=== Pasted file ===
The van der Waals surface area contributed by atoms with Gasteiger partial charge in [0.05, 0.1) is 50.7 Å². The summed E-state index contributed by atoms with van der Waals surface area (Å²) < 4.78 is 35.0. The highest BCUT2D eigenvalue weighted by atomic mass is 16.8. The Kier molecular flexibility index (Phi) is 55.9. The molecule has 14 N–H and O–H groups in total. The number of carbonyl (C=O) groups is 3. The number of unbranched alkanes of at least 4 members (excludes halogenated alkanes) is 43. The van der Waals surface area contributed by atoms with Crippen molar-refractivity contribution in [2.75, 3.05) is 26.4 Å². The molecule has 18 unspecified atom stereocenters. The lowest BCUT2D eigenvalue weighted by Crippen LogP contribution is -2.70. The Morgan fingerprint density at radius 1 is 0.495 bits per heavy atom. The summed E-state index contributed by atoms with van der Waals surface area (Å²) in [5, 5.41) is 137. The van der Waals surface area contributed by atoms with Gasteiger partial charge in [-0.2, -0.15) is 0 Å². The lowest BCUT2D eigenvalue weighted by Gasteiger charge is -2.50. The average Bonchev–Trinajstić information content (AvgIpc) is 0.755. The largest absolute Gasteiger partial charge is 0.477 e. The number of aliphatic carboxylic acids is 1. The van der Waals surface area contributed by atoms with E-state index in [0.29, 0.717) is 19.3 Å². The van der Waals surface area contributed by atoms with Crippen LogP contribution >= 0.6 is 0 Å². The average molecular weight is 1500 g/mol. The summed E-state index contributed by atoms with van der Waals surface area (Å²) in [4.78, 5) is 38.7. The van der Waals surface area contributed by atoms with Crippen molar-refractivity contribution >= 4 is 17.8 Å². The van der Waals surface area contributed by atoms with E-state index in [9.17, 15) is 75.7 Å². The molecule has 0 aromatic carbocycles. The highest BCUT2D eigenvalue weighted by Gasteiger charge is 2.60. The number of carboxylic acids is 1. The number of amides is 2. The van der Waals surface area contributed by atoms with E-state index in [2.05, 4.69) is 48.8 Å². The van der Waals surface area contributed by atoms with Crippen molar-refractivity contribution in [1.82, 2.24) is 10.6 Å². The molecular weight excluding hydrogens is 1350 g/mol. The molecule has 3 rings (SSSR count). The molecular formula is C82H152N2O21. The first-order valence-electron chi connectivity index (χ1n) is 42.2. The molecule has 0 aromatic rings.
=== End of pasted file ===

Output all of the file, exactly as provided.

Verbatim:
The van der Waals surface area contributed by atoms with Gasteiger partial charge in [0.05, 0.1) is 50.7 Å². The summed E-state index contributed by atoms with van der Waals surface area (Å²) < 4.78 is 35.0. The highest BCUT2D eigenvalue weighted by atomic mass is 16.8. The Kier molecular flexibility index (Phi) is 55.9. The molecule has 14 N–H and O–H groups in total. The number of carbonyl (C=O) groups is 3. The number of unbranched alkanes of at least 4 members (excludes halogenated alkanes) is 43. The van der Waals surface area contributed by atoms with Crippen molar-refractivity contribution in [2.75, 3.05) is 26.4 Å². The molecule has 18 unspecified atom stereocenters. The lowest BCUT2D eigenvalue weighted by Crippen LogP contribution is -2.70. The Morgan fingerprint density at radius 1 is 0.495 bits per heavy atom. The summed E-state index contributed by atoms with van der Waals surface area (Å²) in [5, 5.41) is 137. The van der Waals surface area contributed by atoms with Gasteiger partial charge in [-0.2, -0.15) is 0 Å². The lowest BCUT2D eigenvalue weighted by Gasteiger charge is -2.50. The average Bonchev–Trinajstić information content (AvgIpc) is 0.755. The largest absolute Gasteiger partial charge is 0.477 e. The number of aliphatic carboxylic acids is 1. The van der Waals surface area contributed by atoms with E-state index in [0.29, 0.717) is 19.3 Å². The van der Waals surface area contributed by atoms with Crippen LogP contribution >= 0.6 is 0 Å². The average molecular weight is 1500 g/mol. The summed E-state index contributed by atoms with van der Waals surface area (Å²) in [4.78, 5) is 38.7. The van der Waals surface area contributed by atoms with Crippen molar-refractivity contribution >= 4 is 17.8 Å². The van der Waals surface area contributed by atoms with E-state index in [9.17, 15) is 75.7 Å². The molecule has 0 aromatic carbocycles. The highest BCUT2D eigenvalue weighted by Gasteiger charge is 2.60. The number of carboxylic acids is 1. The number of amides is 2. The van der Waals surface area contributed by atoms with E-state index in [2.05, 4.69) is 48.8 Å². The van der Waals surface area contributed by atoms with Crippen molar-refractivity contribution in [1.82, 2.24) is 10.6 Å². The molecular weight excluding hydrogens is 1350 g/mol. The molecule has 3 rings (SSSR count). The molecular formula is C82H152N2O21. The first-order valence-electron chi connectivity index (χ1n) is 42.2. The molecule has 0 aromatic rings.